LW313/323 A Critical Introduction to Law and LW588/614 Public Law 1.
Not available to non-law students.
OverviewOver the academic year, a wide range of topics will be covered, these may include the following:
- The History of Comparative Law
- The Strengths and Weaknesses of Comparative Law
- The Politics of Comparative Law
- Method: Comparative Law's Quandary
- The Relationship Between the (Legal) Self and the Other
- Reading Foreign Law: The Possibilities and Limits of Legal Translation
- Common Law and Civil Law: Not so Different?
- How Legal Concepts Travel (or Not) Across Legal Cultures
- Can Western Comparative Law Work in Asia?
- The Use of Foreign Law in Constitutional Interpretation
- The Debate Over Harmonization and Uniformization of Laws
- Towards a Global Legal Order? Comparative Laws Contribution
This module appears in:
The module will be taught in a weekly lecture and fortnightly seminar format.
Method of assessment
100% coursework, consisting of 3 short papers of no more than 2000 words and 1 essay consisting of no more than 5000 words.
P Legrand and R Munday (eds) Comparative Legal Studies: Traditions and Transitions (Cambridge: Cambridge University Press, 2003)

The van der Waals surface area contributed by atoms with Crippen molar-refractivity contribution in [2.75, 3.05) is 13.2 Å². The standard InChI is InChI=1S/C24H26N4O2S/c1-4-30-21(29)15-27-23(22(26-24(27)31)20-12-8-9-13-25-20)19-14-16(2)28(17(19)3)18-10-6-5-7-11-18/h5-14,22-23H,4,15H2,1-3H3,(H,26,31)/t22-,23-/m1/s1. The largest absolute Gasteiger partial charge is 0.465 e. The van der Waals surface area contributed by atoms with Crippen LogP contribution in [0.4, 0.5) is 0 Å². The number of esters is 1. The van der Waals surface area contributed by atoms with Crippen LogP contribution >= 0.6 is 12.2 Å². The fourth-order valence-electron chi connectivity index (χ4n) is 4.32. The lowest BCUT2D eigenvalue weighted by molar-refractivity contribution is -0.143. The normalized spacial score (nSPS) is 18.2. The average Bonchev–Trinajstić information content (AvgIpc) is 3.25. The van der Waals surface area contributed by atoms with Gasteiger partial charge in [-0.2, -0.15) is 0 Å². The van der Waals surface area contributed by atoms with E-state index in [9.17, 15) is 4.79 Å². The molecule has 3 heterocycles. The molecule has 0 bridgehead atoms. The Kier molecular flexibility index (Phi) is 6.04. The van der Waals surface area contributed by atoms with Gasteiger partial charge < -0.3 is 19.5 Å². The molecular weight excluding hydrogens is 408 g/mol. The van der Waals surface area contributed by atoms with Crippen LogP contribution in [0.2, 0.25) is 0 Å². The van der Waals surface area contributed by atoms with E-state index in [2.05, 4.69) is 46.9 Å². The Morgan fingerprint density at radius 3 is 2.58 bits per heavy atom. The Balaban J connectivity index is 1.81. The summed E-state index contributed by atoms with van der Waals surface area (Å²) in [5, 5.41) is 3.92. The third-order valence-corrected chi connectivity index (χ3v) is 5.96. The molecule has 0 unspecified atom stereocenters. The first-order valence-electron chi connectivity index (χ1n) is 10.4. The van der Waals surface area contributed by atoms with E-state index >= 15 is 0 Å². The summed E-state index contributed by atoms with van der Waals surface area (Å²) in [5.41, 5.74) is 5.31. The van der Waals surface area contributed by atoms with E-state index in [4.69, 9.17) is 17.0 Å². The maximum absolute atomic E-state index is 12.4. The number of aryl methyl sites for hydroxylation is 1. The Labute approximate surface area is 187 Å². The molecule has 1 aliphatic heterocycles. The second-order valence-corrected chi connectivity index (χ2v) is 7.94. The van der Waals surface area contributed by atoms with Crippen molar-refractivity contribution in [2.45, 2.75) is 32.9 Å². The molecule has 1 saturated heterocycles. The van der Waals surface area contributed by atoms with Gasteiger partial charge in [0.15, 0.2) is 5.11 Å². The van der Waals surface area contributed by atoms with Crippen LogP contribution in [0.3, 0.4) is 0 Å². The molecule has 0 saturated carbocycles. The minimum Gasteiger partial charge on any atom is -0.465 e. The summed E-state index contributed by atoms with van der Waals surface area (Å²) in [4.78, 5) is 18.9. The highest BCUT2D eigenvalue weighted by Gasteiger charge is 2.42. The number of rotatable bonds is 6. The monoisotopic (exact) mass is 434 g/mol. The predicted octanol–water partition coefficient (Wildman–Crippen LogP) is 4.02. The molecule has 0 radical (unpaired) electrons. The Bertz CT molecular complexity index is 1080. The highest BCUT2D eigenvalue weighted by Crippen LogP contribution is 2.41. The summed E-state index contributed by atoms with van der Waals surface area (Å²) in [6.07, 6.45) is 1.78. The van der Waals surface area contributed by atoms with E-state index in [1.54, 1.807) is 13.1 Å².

W Menski Comparative Law in a Global Context 2nd ed (Cambridge: Cambridge University Press, 2006)
M Reimann and R Zimmermann (eds) The Oxford Handbook of Comparative Law (Oxford: Oxford University Press, 2008)
K Zweigert and H Kötz An Introduction to Comparative Law, transl. Tony Wier, 3rd ed (Oxford: Oxford University Press,1998)
V C Jackson Constitutional Engagement in a Transnational Era (Oxford: Oxford University Press, 2010)
PG Monateri (ed) Methods of Comparative Law (Cheltenham: Elgar, 2012)
H P Glenn Legal Traditions of the World 5th ed (Oxford: Oxford University Press, 2014)
M Siems, Comparative Law (Cambridge: Cambridge University Press, 2014)
G Samuel An Introduction to Comparative Law Theory and Method (Oxford: Hart, 2014)
S Glanert (ed), Comparative Law - Engaging Translation (London: Routledge, 2014)
S Breyer The Court and the World (New York: Alfred A. Knopf, 2015).
Students who successfully complete this module will:
- have a thorough appreciation for current theoretical debates within the field of comparative law;
- have the systematic ability to engage critically with the various, and at times conflicting, methods informing comparative law;
- be conversant with hermeneutics, deconstruction and translation studies as these movements pertain to the study of comparative law;
- be critically sensitive to the cultural embeddedness of legal comparisons;
- have a sound understanding of the conditions under which legal ideas travel between different legal cultures.